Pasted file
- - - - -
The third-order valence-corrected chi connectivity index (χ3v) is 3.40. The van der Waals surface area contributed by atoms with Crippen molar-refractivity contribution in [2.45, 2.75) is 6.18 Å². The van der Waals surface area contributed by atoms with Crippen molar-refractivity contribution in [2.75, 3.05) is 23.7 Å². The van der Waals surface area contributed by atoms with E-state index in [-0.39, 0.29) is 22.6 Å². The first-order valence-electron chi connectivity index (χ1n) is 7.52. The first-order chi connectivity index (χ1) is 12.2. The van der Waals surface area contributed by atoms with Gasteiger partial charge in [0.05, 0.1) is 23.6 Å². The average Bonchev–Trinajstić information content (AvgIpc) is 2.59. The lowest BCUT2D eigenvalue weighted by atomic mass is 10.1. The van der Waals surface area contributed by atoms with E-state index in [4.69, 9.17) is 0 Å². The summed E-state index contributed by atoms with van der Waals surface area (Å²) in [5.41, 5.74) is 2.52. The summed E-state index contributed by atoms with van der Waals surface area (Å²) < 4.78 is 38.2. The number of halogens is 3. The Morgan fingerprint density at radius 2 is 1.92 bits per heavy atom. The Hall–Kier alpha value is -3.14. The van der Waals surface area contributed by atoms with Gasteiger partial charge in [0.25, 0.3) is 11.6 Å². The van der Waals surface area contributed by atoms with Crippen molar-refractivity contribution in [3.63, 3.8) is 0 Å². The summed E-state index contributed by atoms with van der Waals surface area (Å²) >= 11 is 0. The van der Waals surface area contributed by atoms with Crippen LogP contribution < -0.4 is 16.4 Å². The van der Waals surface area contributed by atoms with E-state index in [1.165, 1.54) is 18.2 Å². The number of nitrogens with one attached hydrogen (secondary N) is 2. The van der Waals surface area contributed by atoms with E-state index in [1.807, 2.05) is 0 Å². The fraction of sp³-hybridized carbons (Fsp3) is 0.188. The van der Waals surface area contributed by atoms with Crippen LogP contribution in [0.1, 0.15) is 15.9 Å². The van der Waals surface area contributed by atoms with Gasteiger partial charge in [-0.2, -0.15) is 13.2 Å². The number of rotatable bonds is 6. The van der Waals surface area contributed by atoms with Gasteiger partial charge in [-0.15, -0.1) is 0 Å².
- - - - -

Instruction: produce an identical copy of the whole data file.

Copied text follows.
The third-order valence-corrected chi connectivity index (χ3v) is 3.40. The van der Waals surface area contributed by atoms with Crippen molar-refractivity contribution in [2.45, 2.75) is 6.18 Å². The van der Waals surface area contributed by atoms with Crippen molar-refractivity contribution in [2.75, 3.05) is 23.7 Å². The van der Waals surface area contributed by atoms with E-state index in [-0.39, 0.29) is 22.6 Å². The first-order valence-electron chi connectivity index (χ1n) is 7.52. The first-order chi connectivity index (χ1) is 12.2. The van der Waals surface area contributed by atoms with Gasteiger partial charge in [0.05, 0.1) is 23.6 Å². The average Bonchev–Trinajstić information content (AvgIpc) is 2.59. The lowest BCUT2D eigenvalue weighted by atomic mass is 10.1. The van der Waals surface area contributed by atoms with E-state index in [4.69, 9.17) is 0 Å². The summed E-state index contributed by atoms with van der Waals surface area (Å²) in [5.41, 5.74) is 2.52. The summed E-state index contributed by atoms with van der Waals surface area (Å²) < 4.78 is 38.2. The number of halogens is 3. The Morgan fingerprint density at radius 2 is 1.92 bits per heavy atom. The Hall–Kier alpha value is -3.14. The van der Waals surface area contributed by atoms with Gasteiger partial charge in [0.25, 0.3) is 11.6 Å². The van der Waals surface area contributed by atoms with Crippen molar-refractivity contribution in [3.63, 3.8) is 0 Å². The summed E-state index contributed by atoms with van der Waals surface area (Å²) >= 11 is 0. The van der Waals surface area contributed by atoms with Crippen LogP contribution < -0.4 is 16.4 Å². The van der Waals surface area contributed by atoms with E-state index in [1.165, 1.54) is 18.2 Å². The number of nitrogens with one attached hydrogen (secondary N) is 2. The van der Waals surface area contributed by atoms with E-state index in [1.807, 2.05) is 0 Å². The fraction of sp³-hybridized carbons (Fsp3) is 0.188. The van der Waals surface area contributed by atoms with Crippen LogP contribution in [0.1, 0.15) is 15.9 Å². The van der Waals surface area contributed by atoms with Gasteiger partial charge in [-0.2, -0.15) is 13.2 Å². The number of rotatable bonds is 6. The van der Waals surface area contributed by atoms with Gasteiger partial charge in [-0.15, -0.1) is 0 Å².